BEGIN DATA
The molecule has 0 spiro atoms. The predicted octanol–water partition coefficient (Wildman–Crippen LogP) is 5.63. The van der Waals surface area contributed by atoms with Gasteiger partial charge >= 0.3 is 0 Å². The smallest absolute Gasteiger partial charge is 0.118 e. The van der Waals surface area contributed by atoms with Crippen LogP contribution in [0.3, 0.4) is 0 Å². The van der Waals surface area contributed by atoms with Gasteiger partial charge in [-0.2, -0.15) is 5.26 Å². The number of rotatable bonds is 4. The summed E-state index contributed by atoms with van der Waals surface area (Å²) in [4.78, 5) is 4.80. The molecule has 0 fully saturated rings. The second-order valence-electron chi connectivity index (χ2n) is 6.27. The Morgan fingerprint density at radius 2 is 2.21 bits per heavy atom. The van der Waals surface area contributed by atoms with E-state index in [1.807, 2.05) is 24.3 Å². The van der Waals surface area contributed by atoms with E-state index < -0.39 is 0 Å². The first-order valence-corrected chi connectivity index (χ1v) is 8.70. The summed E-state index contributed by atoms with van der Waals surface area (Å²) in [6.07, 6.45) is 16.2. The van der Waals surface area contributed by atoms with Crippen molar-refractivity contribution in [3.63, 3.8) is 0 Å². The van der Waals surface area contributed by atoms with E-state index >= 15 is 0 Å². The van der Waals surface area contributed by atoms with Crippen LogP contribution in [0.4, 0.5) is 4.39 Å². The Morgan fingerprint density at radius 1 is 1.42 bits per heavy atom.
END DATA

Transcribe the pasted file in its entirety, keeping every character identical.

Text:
The molecule has 0 spiro atoms. The predicted octanol–water partition coefficient (Wildman–Crippen LogP) is 5.63. The van der Waals surface area contributed by atoms with Gasteiger partial charge >= 0.3 is 0 Å². The smallest absolute Gasteiger partial charge is 0.118 e. The van der Waals surface area contributed by atoms with Crippen LogP contribution in [0.3, 0.4) is 0 Å². The van der Waals surface area contributed by atoms with Gasteiger partial charge in [-0.2, -0.15) is 5.26 Å². The number of rotatable bonds is 4. The summed E-state index contributed by atoms with van der Waals surface area (Å²) in [4.78, 5) is 4.80. The molecule has 0 fully saturated rings. The second-order valence-electron chi connectivity index (χ2n) is 6.27. The Morgan fingerprint density at radius 2 is 2.21 bits per heavy atom. The van der Waals surface area contributed by atoms with E-state index in [1.807, 2.05) is 24.3 Å². The van der Waals surface area contributed by atoms with E-state index < -0.39 is 0 Å². The first-order valence-corrected chi connectivity index (χ1v) is 8.70. The summed E-state index contributed by atoms with van der Waals surface area (Å²) in [6.07, 6.45) is 16.2. The van der Waals surface area contributed by atoms with Crippen molar-refractivity contribution in [3.63, 3.8) is 0 Å². The van der Waals surface area contributed by atoms with E-state index >= 15 is 0 Å². The van der Waals surface area contributed by atoms with Crippen LogP contribution in [0.4, 0.5) is 4.39 Å². The Morgan fingerprint density at radius 1 is 1.42 bits per heavy atom.